President-elect Bush, his Cabinet all but completed, headed for Texas Monday to begin his annual post-Christmas quail hunting trip at the 10,000-acre ranch of one of his close friends.

Bush departed from Andrews Air Force Base outside Washington bound for Beeville, Texas, where he plans to spend four days at the Lazy-F Ranch. He plans to return to Washington Thursday after stopping over in Montgomery, Ala., for a couple of hours of fishing.The hunting trip - a ritual Bush has followed for 20 years - begins two days after Bush named his 13th Cabinet member, Elizabeth Dole, as labor secretary. The surprise nomination means that only two top-level jobs, energy secretary, and drug czar, both Cabinet-level posts, remain open.

Bush, who had earlier set a self-imposed Christmas deadline to name his Cabinet, was unperturbed about the vacancies.

"I still think we're ahead of schedule," he said, predicting he would fill the energy slot "in a week or so."

"This one is a very critical one . . . because of the attention to some of the nuclear-related problems. I am not going to be under the gun on this last one to meet a timetable of some sort."

Among those mentioned for the energy post are Peter Johnson, the former head of the Bonneville Power Administration in Portland, Ore.; former Louisiana Rep. Henson Moore, and Lt. Gen. James Abrahamson, head of the Strategic Defense Initiative operation at the Pentagon.

With the Cabinet just about complete, Bush said that when he returns he'll start focusing on "the first hundred days, on legislative initiatives, on working with the secretaries-designate" to come up with policies.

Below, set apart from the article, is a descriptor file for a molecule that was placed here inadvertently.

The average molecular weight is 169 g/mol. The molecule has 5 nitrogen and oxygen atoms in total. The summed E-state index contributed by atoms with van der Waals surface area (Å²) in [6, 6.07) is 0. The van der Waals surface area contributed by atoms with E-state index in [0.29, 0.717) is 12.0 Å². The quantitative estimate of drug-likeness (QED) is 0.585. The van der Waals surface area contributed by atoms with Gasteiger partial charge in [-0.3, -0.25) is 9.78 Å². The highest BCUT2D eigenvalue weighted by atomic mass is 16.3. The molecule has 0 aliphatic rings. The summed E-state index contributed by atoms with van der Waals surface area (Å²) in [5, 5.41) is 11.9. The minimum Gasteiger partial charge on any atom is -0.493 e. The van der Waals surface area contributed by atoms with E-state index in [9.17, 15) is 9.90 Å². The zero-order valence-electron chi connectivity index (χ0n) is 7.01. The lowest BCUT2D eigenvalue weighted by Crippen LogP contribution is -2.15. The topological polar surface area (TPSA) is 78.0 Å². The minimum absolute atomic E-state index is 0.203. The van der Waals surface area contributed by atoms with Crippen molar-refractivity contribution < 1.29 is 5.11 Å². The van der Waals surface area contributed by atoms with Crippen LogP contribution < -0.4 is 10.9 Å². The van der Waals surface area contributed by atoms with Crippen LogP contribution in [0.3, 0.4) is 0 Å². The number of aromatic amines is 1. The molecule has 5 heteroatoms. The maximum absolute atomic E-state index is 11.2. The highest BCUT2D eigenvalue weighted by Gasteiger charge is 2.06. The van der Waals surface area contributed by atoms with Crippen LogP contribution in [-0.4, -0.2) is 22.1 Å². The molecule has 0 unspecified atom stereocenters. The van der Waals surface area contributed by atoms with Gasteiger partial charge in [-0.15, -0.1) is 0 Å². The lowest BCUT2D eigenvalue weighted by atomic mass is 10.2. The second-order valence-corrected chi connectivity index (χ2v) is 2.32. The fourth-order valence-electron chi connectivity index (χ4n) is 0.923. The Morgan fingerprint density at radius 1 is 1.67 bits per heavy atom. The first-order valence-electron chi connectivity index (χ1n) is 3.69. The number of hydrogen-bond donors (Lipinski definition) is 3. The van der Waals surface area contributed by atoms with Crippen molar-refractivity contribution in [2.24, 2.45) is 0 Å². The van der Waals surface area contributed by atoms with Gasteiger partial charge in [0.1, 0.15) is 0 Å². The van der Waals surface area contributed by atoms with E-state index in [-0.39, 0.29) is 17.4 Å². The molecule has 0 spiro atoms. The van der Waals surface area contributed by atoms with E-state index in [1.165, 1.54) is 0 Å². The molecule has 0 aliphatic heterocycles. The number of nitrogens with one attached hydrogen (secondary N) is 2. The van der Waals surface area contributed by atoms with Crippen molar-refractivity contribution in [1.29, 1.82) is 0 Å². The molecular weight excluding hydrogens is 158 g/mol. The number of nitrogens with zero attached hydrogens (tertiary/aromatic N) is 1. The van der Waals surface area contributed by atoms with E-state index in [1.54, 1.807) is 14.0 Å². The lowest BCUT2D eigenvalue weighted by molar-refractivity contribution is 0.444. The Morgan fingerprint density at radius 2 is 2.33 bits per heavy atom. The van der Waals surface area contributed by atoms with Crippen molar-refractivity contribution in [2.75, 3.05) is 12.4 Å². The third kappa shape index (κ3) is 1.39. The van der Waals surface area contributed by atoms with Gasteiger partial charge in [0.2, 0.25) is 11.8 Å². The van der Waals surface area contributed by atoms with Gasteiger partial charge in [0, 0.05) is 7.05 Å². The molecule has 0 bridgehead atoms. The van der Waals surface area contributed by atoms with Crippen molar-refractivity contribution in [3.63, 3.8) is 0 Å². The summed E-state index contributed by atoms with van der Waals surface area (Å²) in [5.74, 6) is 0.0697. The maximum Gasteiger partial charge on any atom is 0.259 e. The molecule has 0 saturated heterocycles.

The hunting trip, an all-male affair at the ranch owned by Houston millionaire Will Farish, is a private excursion. Bush brushed aside any criticism of the sport.

Asked whether quail hunting was humane, Bush replied jokingly, "The way I shoot it, it's very humane."

He also said there were "some ferocious, aggressive birds there. If these birds, if they're not, as we call `harvested,' in the conservation movement, why then there's an oversupply that results in terrible famine and imbalance in nature. So I will try to contribute to this ecological balance."

Mrs. Bush will remain in the nation's capital, packing up her house for the move to the White House next month.

On Sunday, Christmas Day, the couple, who are Episcopalian, worshipped in a black Baptist church, and Bush pronounced the service "beautiful." Bush and his wife joined with obvious enjoyment as the choir sang the ringing "Hallelujah Chorus."

Bush's selection of Dole, the first female to be named to a full Cabinet post, was applauded by members of Congress and labor leaders. Sen. Edward Kennedy, D-Mass., chairman of the Senate Labor and Human Resources Committee, called Dole "an excellent choice."

Dole, 52, is the wife of Senate minority leader Bob Dole, R-Kan., who waged an unsuccessful campaign against Bush for the GOP presidential nomination last year.